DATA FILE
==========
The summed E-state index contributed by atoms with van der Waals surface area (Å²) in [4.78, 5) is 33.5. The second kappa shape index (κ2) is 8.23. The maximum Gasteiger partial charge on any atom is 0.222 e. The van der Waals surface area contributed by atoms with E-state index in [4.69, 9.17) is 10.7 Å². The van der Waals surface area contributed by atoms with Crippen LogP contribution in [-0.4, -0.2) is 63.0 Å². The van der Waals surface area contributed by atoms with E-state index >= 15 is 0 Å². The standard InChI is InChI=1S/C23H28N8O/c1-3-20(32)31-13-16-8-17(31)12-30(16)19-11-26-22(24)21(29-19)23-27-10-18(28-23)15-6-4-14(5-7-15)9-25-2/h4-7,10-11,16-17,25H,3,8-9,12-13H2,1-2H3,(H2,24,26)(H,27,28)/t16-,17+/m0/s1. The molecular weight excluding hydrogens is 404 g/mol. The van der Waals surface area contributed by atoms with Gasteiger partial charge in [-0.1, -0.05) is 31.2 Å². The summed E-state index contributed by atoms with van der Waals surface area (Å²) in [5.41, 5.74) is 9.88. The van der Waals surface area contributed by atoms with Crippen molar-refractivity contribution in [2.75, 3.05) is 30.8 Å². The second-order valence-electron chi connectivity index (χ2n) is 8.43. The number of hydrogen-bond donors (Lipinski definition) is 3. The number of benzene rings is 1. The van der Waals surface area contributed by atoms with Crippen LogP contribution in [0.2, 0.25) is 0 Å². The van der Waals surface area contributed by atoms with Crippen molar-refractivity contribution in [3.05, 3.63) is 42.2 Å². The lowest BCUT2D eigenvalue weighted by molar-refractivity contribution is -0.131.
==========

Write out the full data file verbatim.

The summed E-state index contributed by atoms with van der Waals surface area (Å²) in [4.78, 5) is 33.5. The second kappa shape index (κ2) is 8.23. The maximum Gasteiger partial charge on any atom is 0.222 e. The van der Waals surface area contributed by atoms with E-state index in [4.69, 9.17) is 10.7 Å². The van der Waals surface area contributed by atoms with Crippen LogP contribution in [-0.4, -0.2) is 63.0 Å². The van der Waals surface area contributed by atoms with E-state index >= 15 is 0 Å². The standard InChI is InChI=1S/C23H28N8O/c1-3-20(32)31-13-16-8-17(31)12-30(16)19-11-26-22(24)21(29-19)23-27-10-18(28-23)15-6-4-14(5-7-15)9-25-2/h4-7,10-11,16-17,25H,3,8-9,12-13H2,1-2H3,(H2,24,26)(H,27,28)/t16-,17+/m0/s1. The molecular weight excluding hydrogens is 404 g/mol. The van der Waals surface area contributed by atoms with Gasteiger partial charge in [-0.1, -0.05) is 31.2 Å². The summed E-state index contributed by atoms with van der Waals surface area (Å²) in [5.41, 5.74) is 9.88. The van der Waals surface area contributed by atoms with Crippen molar-refractivity contribution in [2.75, 3.05) is 30.8 Å². The second-order valence-electron chi connectivity index (χ2n) is 8.43. The number of hydrogen-bond donors (Lipinski definition) is 3. The number of benzene rings is 1. The van der Waals surface area contributed by atoms with Crippen LogP contribution in [0.2, 0.25) is 0 Å². The van der Waals surface area contributed by atoms with Crippen molar-refractivity contribution in [3.05, 3.63) is 42.2 Å². The lowest BCUT2D eigenvalue weighted by molar-refractivity contribution is -0.131.